Computer redesigns enzyme
University of Groningen biotechnologists used a computational method to redesign aspartase and convert it to a catalyst for asymmetric hydroamination reactions. Their colleagues in China scaled up the production of this enzyme and managed to produce kilograms of very pure building blocks for pharmaceuticals and other bioactive compounds. This successful proof of principle study was published in Nature Chemical Biology on 21 May.
Enzymes are natural catalysts that work under mild conditions. They are an attractive alternative to uncatalyzed chemical reactions that often require energy-consuming high temperatures or pressure and may generate toxic side products or use solvents. But there is one problem: The range of reactions catalyzed by enzymes is limited. "That's why a lot of effort is being put into modifying natural enzymes," explains Dick Janssen, Professor of Chemical Biotechnology at the Groningen Biomolecular and Biotechnology Institute.
The classic method to modify enzymes is directed evolution, a mutation-selection sequence in the lab that aims to create enzymes with modified catalytic abilities. But it takes a lot of work to make and test hundreds or thousands of enzyme variants in multiple rounds. It would be much more efficient to make a rational design of the required changes based on information on the enzyme's structure and properties.
But even this is complicated, explains Hein Wijma. He is an expert in molecular design software and did most of the computational work in the study. "Proteins are made of 20 different amino acids. So if you want to change an enzyme in four positions, there are 20 options for each of them. That results in a huge matrix of protein structures." Testing them one by one, even on the computer, takes too long. However, a very fast Monte Carlo search algorithm speeds up the discovery of the right outcome by looking for trends in the enzyme's reactivity.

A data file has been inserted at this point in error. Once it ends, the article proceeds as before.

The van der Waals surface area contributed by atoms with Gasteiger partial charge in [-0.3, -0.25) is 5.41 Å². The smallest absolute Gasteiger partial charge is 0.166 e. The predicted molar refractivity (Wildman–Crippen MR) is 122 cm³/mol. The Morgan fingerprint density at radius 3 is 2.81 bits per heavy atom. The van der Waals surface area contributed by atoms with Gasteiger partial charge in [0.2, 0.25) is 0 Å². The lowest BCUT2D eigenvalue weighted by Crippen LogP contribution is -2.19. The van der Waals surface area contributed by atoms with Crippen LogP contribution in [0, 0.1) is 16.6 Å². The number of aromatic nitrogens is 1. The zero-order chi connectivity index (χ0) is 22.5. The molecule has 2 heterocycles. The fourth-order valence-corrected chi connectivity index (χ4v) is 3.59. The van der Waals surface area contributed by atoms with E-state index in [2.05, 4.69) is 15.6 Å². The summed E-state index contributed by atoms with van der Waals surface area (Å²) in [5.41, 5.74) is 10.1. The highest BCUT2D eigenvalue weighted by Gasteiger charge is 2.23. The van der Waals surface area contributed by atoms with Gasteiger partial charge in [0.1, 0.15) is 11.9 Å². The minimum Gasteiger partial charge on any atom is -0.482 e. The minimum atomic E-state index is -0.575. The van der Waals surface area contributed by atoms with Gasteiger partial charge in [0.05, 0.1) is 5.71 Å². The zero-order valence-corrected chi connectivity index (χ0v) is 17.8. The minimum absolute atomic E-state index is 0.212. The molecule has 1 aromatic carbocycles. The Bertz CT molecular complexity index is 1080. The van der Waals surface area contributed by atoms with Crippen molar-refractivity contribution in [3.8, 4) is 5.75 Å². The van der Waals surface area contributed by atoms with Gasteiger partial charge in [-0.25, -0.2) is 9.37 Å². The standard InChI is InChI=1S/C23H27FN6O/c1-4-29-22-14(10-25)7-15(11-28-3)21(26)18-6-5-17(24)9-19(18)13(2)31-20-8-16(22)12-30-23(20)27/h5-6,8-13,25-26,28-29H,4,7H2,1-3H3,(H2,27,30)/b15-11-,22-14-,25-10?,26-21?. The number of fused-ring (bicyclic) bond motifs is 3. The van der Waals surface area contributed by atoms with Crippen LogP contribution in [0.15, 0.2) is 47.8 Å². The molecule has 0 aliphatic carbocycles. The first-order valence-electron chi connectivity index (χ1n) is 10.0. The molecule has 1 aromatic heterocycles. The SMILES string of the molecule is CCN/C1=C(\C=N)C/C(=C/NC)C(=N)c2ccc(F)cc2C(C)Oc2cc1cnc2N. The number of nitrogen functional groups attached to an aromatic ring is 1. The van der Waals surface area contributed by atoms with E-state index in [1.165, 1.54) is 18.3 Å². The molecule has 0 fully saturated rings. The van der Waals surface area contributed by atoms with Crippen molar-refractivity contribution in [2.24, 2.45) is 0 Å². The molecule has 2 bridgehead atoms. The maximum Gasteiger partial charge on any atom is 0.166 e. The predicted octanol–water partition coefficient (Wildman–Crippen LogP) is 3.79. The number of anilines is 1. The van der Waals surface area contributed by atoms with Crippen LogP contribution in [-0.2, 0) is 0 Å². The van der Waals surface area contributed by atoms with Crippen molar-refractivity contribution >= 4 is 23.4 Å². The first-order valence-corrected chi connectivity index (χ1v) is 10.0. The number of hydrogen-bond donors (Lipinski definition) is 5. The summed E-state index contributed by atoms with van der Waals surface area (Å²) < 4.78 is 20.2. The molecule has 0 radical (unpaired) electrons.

"In the end, it took a couple of days to perform this search in a dedicated computer cluster at the University of Groningen," says Wijma. But a lot of modelling was needed beforehand. "You have to model the reactive centre, the pockets where the substrate binds, and determine the distance between the amino acids and their relative positions and angles." As the group used one enzyme (aspartase) as a starting point for a number of different reactions, the starting point was always the same. This meant they only had to change the target reaction. Wijma: "If we wanted to make a new modification of aspartase, that would probably just take three months now."
The research paper describes four conversions, all additions of ammonium. Aspartase is a deaminase, so the reaction was reversed. "Catalysis goes both ways, so that is not a major problem," says Janssen. For each conversion, the initial selection by the algorithm produced some 100 promising mutants. These were then checked for obvious errors. Janssen: "In the end, some five to 20 mutants were actually made in the lab and tested to see if they functioned as expected."
The next step was to test successful mutant enzymes in a scaled-up setting. "This work was done by a former Ph.D. student and postdoc from our lab, Bian Wu, who is now an assistant professor in China," says Janssen. "He showed which candidates could produce large quantities of the required product." Substrate conversions of 99 percent with a 99 percent enantioselectivity were achieved in quantities up to a kilogram, meaning that the enzymes predicted by the computation methods appear suitable for use in an industrial setting. "This is real proof of principle that our method of in-silico selection of mutants works for producing useful enzymes," concludes Janssen.